» Thursday, May 26, 2005

PM Speech on Compensation Culture

Asked if this was the Prime Minister’s fiercest criticism of the European Union, the Prime Minister’s Official Spokesman (PMOS) said that he had said this before. We had already heard him say in the past that the EU, like the UK, had to do better impact assessments of regulations. It was one of the things that we had been pushing for some time within the EU. It was also one of the things that we would be taking forward during our Presidency. Reforming the way in which you regulate from the EU was part of the economic reform process. This did not call into question your overall support of the EU but it did say you should be more sensitive to the impact of regulation.

In response to the suggestion that we had never heard him criticise the Vitamins and Supplements Director before, the PMOS said that his understanding, without giving chapter and verse, was that he had indicated his view on that before. Asked whether this was before or after Carol Caplin had delivered her petition, the PMOS said that the Prime Minister had his own view on this and had held that view before the petition was delivered. His view of that was an illustration of the overall point, as he had said, of course people needed to have information about that area but that information should not be at the expense of people being able to make choices. In the same way that other regulations, either here or in Europe, should not be totally counter productive to what you were trying to achieve.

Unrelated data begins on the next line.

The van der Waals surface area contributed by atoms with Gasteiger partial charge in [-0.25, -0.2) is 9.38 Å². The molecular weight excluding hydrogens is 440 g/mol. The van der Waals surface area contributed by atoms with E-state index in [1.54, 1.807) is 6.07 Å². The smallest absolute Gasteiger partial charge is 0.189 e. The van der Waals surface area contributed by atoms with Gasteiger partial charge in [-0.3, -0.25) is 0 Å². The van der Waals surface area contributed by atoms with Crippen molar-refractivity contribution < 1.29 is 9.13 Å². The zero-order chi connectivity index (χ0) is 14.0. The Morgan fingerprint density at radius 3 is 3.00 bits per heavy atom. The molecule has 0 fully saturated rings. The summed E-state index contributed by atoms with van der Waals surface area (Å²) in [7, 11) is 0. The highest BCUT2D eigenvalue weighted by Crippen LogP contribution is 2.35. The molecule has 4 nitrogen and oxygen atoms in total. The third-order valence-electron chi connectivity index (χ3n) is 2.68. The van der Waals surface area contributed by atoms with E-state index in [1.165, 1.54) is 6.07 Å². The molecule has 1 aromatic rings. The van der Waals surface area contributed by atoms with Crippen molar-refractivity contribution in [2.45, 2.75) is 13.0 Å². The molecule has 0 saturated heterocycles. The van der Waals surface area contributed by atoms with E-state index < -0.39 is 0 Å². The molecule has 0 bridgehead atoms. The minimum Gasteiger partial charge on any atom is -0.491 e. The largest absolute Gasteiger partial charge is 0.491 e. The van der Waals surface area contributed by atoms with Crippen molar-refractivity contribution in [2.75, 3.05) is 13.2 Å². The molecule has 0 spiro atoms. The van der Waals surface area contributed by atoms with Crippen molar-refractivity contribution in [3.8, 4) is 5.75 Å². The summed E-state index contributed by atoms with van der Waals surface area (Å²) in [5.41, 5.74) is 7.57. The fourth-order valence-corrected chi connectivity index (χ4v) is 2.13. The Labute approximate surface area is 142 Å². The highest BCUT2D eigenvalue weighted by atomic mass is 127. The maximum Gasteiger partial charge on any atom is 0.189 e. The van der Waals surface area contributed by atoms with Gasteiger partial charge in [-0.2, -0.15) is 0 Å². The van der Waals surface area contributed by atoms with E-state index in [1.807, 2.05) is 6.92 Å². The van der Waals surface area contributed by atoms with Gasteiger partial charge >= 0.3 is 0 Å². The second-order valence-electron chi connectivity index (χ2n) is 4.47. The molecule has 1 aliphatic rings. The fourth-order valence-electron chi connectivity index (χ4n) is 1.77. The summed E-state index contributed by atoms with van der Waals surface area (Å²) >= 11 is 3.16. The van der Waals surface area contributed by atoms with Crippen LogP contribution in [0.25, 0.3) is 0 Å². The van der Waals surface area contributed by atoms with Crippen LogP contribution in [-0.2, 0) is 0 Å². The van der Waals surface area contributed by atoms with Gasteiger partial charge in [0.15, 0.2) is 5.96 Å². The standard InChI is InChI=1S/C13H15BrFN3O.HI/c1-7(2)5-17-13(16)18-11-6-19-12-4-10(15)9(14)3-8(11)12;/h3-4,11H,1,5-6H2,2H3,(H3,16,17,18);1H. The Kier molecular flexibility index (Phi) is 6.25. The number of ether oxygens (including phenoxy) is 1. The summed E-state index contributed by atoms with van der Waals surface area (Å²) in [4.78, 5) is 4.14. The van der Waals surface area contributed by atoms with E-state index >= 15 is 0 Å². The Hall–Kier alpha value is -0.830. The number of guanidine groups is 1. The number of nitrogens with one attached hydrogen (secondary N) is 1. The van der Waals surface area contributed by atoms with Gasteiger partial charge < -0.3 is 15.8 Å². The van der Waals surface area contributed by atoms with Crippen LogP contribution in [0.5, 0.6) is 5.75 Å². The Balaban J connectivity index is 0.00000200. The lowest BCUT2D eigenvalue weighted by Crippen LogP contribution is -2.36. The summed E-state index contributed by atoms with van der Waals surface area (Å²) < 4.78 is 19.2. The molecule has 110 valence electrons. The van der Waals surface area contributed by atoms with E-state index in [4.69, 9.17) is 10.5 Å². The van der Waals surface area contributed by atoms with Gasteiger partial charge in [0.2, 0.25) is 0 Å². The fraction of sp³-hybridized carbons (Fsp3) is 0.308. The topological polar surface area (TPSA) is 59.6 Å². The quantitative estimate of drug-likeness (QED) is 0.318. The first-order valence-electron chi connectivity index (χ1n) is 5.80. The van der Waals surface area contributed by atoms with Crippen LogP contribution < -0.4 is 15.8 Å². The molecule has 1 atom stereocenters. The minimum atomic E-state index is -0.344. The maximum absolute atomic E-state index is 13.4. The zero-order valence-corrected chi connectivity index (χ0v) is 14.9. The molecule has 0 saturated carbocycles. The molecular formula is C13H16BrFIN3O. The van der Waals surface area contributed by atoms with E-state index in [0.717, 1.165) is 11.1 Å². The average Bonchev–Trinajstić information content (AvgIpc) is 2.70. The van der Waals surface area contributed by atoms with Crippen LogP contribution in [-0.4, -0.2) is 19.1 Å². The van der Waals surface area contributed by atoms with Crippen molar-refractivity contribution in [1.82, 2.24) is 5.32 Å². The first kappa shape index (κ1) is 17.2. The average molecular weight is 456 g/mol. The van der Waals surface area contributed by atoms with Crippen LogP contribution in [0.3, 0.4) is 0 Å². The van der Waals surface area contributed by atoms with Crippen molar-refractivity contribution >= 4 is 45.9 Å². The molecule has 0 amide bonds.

Asked if there was an acknowledgement here that the Government had played a part in getting this wrong, and whether there was a tendency to rush plans, the PMOS said that in the spirit of the speech what we needed to do was recognise that we all had a responsibility for the problem just as we all had responsibility for the solution. That included the media, regulatory bodies, the Government and everybody. Equally though it was worth pointing out the PM’s reference to the judgement of the OECD that had said we were a lightly regulated country in comparison to other countries. It was something where the Prime Minister felt very strongly that you had to get the balance right. It was a common sense balance, between on the one hand safeguarding people, and on the other not letting the fear of the compensation culture drive the bureaucracy to the point where it was choking the very thing that it was meant to be safeguarding.

Asked if it was accurate to interrupt it as a warning to Whitehall against gold plating the PMOS said yes, he thought that was a fair way of putting it, though it was directed not just at Whitehall but at other regulatory bodies as well. He hoped people had recognised, that right at the start of the speech he went out of his way to say that what he was not suggesting was that we did away with all regulations or that we did away with the concern about safety, that was precisely what he was not doing. What he was doing was saying that you had to study the impact of regulations as a whole.

Briefing took place at 15:45 | Search for related news

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